WristSense / EuroViz

[March 30th, 2020] Two updates with regards to papers.  Our short paper for EuroViz 2020 entitled “Characterizing Exploratory Behaviors on a Personal Visualization Interface Using Interaction Logs” was accepted to appear.  Congrats to Poorna on her hard work in driving the paper through.

Our paper presented last week at WristSense 2020 entitled “Improved Sleep Detection Through the Fusion of Phone Agent and Wearable Data Streams” won Honorable Mention for the Apple Best Paper Award.  Congrats to Stephen on the presentation and Gonzalo on their work for the paper.

Two new publications @ WristSense

[January 16th, 2020] Very good news for my student Gonzalo Martinez and post-doc Steve Mattingly who had their papers accepted for WristSense 2020.

  • The first paper entitled “Improved Sleep Detection Through the Fusion of Phone Agent and Wearable Data Streams” focuses on the extent to which phone agent data, specifically the screen on / off state, impacts the accuracy of time to bed and wake time as observed by the wearable.
  • The second paper entitled “On the Quality of Real-world Wearable Data in a Longitudinal Study of Information Workers” explores the quality of wearable data in terms of data consistency, interruptions / missing data, and charging behavior from the Garmin vivoSmart 3.

Both of these efforts are drawn from our data for Tesserae with one presented by Gonzalo and the other presented by Steve at the WristSense workshop at IEEE PerCom this year. Congrats again to Gonzalo and Steve on a job well done in driving these papers!

Back from Sabbatical

[January 10th, 2020] Alas, all good things must come to an end and my sabbatical is officially wrapped up as of this Friday with the start of the spring semester this coming week.  This spring, I will be teaching the second iteration of my course on Advanced Wireless Networks and will officially be back on campus full-time at my office in 211B Cushing Hall.

Continue reading “Back from Sabbatical”

Sabbatical Update

[November 11th, 2019] Brief update as I am well over halfway through my sabbatical this fall.  Some interesting new projects in the hopper that we will highlight the projects bake a bit more but I can give a bit of a preview of some of the efforts.

  • WiFi Leaf Detection: We are looking how WiFi signals can be used to detect the presence (or lack thereof) leaves on the various trees to help optimize leaf pickup for St. Joseph County (and many other municipalities with burn bans).  Some interesting early work taking our monster WiFi capture rig (all 2.4 GHz channels, all 5 GHz channels) done by Al-Amin Mohammed, the lead graduate student on the project.  Many thanks to our undergraduate REU student Alexandra Berjarano who kicked off this effort this past summer as part of our Wireless Institute REU site.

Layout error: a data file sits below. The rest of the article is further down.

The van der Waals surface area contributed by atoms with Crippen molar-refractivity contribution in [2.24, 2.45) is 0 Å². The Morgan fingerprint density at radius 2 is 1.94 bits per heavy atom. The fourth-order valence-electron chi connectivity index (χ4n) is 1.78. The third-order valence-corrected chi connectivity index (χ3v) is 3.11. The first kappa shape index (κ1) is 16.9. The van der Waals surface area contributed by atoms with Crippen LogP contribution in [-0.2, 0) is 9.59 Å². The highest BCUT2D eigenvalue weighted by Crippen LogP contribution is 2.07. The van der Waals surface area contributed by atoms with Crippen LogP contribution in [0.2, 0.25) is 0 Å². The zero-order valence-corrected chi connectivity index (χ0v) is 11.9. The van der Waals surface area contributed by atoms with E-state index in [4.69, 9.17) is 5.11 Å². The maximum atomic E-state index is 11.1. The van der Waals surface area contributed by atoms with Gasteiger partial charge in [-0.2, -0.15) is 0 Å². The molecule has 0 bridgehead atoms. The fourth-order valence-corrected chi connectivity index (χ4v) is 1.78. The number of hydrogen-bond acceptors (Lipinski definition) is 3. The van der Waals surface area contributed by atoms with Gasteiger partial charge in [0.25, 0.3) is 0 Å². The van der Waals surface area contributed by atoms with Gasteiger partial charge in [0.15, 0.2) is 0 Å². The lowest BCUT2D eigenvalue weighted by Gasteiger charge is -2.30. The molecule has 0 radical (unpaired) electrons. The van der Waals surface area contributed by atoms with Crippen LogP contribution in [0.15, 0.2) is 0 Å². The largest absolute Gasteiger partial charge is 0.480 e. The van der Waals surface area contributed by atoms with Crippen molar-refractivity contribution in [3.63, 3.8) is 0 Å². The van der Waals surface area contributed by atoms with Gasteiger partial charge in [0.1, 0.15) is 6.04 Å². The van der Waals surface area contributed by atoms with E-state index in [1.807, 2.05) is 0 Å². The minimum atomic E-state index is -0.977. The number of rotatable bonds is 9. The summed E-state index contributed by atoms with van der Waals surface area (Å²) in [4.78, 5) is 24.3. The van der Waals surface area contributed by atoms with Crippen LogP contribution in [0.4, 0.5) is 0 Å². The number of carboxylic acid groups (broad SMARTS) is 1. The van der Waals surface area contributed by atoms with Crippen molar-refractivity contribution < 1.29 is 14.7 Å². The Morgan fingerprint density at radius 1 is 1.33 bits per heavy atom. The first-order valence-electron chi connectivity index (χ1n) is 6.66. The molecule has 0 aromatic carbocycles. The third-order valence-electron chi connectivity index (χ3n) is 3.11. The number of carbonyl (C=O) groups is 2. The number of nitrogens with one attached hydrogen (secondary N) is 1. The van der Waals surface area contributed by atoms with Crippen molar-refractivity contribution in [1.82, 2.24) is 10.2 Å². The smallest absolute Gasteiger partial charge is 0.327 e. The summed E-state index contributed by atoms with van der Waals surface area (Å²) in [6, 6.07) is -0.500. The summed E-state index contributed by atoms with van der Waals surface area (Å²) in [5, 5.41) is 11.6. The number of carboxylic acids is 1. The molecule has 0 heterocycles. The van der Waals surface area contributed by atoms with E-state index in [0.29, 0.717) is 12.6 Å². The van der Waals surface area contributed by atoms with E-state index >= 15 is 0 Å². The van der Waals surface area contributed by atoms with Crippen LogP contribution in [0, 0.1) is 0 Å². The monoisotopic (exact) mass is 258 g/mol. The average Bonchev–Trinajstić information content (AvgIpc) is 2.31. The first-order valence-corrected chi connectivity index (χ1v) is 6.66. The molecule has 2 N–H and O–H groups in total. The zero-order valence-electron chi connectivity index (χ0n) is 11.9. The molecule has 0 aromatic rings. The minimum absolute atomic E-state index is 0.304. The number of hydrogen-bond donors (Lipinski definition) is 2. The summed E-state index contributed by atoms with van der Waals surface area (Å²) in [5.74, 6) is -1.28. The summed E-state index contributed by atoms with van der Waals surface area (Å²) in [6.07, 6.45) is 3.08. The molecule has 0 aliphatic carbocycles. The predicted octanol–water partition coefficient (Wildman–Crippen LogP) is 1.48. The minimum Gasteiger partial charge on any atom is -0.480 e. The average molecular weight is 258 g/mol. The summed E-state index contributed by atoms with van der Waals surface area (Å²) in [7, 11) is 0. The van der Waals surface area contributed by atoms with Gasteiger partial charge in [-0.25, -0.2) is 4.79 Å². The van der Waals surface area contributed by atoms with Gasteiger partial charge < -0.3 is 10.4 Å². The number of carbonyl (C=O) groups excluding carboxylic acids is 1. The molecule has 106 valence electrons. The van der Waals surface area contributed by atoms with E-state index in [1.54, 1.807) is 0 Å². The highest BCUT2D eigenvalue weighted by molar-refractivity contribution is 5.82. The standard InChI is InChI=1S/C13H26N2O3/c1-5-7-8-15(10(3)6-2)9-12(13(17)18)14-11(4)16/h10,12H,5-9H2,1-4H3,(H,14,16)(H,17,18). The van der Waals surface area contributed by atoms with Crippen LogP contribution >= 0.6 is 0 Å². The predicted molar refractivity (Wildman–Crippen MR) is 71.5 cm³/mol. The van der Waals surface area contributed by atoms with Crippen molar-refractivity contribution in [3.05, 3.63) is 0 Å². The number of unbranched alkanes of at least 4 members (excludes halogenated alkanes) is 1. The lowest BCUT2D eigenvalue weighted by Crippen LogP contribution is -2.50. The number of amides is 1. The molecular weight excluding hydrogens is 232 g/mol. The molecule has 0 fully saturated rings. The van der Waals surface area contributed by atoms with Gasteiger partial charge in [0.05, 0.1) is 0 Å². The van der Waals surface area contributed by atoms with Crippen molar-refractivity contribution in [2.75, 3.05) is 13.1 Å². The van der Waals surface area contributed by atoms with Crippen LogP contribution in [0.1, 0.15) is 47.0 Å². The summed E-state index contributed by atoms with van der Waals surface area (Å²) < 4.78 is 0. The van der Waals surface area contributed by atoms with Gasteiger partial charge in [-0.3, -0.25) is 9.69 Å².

• QUIC-enabled FMNC / PASS: We are working on porting our efforts for Fast Mobile Network Characterization (FMNC) and Provider-Assisted Storage Sub-system (PASS) into a unified library riding on QUIC.  This should be an interesting adventure and if successful, a very cool unified platform for measurement that leverage QUIC with legacy support for TCP fallback taking advantage of our older work.
  • Tesserae: Our Tesserae project continues.  Look for some interesting paper updates now that the vast majority of our data collection has wrapped for the effort.

Papers at CHI 2019

[May 14, 2019] We had two papers appear at CHI in the Case Studies track.  One paper was a general overview of the Tesserae study and the other was an overview of our publicly accessible social media corpus related to Tesserae (all participants opted in who agreed to share data).  Both papers are accessible via the CHI website.

Major Grant Award for $7.9M

[September 7, 2017] Under the direction of ND CSE Profs. Aaron Striegel (PI), Nitesh Chawla (co-PI), and Dong Wang (Senior Personnel), the University of Notre Dame has been awarded a $7.9M contract from the Intelligence Advanced Research Projects Agency (IARPA). The research will involve advances in data fusion from wearables, smartphones, and social media to better understand performance in cognitively demanding workplaces. The work will involve instrumenting 750 working professionals over an entire year to create a landmark dataset for studying the myriad of factors that impact workplace performance.